1. Search the set in the cache depend on the address’s set index ( which is 0 in this case).
  2. Search if the tag number in the lines belongs to the set. If yes, (in our case cache hit) return the data depends on data offset. If no, cache miss.

We used a 2-way 2 sets associative in this example, Can we do better than it? Well, first let’s imagine, if we only use one set for the cache.

we have to compare the tag number in each line from the top to bottom which would be slow in large cache. This is how Fully Associative works. Second, it looks like the search would be faster with more and more set. How about we create n set which n equals to the number of lines.

Great idea! This leads us to Direct Mapped, Direct Mapped is the quickest way to search data in the cache. However, there is a problem here, as we know, the cache is always smaller than the storage. If the storage is 10 times bigger than the cache. 10 locations in the storage will map to the same location. When we write data to the location, there is a high probability that we have to overwrite other useful data which map to the same lines. The problem will get worse when the storage is much bigger than the cache.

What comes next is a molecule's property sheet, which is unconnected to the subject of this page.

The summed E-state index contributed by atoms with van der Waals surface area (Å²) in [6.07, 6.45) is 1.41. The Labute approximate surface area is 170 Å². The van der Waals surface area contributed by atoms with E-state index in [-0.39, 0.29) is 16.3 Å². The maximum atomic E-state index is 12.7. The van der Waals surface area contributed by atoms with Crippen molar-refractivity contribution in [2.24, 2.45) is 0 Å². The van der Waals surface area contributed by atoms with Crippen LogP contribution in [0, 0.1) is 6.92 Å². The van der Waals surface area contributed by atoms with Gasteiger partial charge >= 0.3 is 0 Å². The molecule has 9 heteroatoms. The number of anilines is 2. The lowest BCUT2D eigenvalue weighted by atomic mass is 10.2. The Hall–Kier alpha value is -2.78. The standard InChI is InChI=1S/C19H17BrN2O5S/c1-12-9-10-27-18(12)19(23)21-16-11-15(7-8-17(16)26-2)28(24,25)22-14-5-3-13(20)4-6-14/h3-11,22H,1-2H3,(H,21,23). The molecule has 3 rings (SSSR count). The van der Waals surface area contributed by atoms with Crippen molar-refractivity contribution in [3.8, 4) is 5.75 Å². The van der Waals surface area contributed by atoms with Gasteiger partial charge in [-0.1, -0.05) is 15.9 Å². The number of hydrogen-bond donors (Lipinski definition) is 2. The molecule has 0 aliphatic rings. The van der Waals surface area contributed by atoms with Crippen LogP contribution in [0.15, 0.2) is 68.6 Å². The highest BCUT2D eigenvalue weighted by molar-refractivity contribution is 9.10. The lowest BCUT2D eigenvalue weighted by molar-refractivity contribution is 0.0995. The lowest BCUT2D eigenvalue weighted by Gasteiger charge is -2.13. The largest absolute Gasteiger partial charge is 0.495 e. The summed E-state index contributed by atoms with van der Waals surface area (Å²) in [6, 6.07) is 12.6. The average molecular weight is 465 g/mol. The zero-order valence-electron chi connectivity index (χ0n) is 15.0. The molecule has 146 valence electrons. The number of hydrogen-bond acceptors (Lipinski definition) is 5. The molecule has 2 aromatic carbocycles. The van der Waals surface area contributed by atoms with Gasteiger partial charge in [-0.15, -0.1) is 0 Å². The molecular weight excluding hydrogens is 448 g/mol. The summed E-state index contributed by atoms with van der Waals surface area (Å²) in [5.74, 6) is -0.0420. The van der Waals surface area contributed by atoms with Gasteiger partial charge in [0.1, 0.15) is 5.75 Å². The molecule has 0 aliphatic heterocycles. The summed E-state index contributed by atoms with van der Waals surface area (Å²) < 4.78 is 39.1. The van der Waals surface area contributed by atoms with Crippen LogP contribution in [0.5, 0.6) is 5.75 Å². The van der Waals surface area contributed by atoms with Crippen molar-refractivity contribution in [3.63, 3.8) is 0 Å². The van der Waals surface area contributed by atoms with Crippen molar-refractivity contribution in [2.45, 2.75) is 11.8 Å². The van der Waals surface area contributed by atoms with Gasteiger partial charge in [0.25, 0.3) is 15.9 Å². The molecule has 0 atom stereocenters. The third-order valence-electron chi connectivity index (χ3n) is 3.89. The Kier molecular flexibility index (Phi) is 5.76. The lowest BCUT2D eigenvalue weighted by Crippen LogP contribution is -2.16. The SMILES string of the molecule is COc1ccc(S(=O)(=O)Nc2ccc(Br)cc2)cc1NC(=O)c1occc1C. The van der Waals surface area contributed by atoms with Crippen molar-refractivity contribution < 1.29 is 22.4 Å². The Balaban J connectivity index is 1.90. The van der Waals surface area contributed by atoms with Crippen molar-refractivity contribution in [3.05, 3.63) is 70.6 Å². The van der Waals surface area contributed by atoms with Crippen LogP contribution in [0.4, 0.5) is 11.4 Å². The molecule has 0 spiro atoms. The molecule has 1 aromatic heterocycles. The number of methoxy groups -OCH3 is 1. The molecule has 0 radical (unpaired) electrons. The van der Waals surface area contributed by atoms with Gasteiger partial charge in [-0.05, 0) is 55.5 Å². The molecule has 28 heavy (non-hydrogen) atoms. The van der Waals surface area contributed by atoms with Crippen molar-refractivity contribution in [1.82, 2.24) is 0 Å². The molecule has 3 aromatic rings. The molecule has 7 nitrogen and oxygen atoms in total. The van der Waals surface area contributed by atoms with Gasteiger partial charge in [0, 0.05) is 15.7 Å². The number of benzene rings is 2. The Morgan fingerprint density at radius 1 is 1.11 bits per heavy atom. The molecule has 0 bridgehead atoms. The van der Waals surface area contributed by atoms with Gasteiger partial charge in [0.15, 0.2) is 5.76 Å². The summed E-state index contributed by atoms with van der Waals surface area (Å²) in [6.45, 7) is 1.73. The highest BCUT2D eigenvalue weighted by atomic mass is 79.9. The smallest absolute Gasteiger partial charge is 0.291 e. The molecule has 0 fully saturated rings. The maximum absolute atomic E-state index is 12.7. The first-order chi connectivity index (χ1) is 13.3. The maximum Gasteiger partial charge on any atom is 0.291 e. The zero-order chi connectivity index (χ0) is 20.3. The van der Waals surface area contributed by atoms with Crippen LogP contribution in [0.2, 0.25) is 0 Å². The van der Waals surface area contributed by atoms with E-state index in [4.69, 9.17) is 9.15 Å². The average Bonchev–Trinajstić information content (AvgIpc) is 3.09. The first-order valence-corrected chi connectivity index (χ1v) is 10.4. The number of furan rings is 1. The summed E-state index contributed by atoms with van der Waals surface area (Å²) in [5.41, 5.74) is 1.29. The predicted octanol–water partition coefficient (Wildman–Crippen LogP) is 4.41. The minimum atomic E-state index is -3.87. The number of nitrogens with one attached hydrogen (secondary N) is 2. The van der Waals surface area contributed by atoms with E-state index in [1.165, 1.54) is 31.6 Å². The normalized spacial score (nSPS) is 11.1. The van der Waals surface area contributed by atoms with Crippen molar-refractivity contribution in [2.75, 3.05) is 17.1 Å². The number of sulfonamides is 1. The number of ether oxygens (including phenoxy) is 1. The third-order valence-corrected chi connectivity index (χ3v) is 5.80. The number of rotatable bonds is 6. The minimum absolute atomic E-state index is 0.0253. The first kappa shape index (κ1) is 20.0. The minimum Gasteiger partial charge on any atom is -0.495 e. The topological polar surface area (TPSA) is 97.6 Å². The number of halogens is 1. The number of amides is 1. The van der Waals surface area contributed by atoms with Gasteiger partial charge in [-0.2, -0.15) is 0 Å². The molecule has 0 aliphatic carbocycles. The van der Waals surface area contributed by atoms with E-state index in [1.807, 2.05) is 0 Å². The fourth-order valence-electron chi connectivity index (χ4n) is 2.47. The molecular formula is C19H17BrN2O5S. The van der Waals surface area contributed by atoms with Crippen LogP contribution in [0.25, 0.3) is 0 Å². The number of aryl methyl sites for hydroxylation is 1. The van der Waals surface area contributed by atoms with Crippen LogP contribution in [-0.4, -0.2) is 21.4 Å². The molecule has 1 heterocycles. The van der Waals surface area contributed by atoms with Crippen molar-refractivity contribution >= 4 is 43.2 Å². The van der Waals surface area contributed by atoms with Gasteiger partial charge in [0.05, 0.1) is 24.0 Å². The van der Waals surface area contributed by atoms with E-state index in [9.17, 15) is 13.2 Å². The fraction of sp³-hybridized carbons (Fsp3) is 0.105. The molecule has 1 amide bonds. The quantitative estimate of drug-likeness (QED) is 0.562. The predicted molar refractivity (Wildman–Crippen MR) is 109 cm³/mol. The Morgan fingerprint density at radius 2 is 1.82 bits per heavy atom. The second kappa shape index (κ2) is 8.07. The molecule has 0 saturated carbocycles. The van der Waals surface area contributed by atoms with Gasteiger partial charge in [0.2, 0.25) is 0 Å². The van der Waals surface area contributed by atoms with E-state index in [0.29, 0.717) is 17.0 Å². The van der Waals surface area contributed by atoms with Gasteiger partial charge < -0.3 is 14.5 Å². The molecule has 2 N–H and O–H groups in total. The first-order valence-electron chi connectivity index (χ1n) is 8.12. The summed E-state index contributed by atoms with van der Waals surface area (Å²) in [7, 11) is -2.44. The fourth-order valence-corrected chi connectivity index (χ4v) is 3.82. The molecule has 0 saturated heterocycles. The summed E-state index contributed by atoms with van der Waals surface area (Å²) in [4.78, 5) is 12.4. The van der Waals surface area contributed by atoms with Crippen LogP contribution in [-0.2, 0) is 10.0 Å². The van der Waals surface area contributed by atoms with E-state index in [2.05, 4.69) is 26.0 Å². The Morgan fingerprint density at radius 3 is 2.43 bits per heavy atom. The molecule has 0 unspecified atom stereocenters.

Set associative is a tradeoff, Set associative use multiple sets to narrow the search range, in the example, When we use 4 sets, we can do a search inside the set 0 which would be 4 times faster then Fully Associative. When we write the data to the cache, we can just write the data to the same set reduce conflict.

Cache Policy

When we found the data in the cache, we call it cache hit, otherwise cache miss. The computer also has to decide what should do after a cache miss.

x cache miss
Read through read data from storage, update the cache, return data to caller
Write through write data to the cache and the storange
Write Around write data to the storage directly
Write back writes data to the cache, marking them as dirty, after some delay, it writes the data back to the storange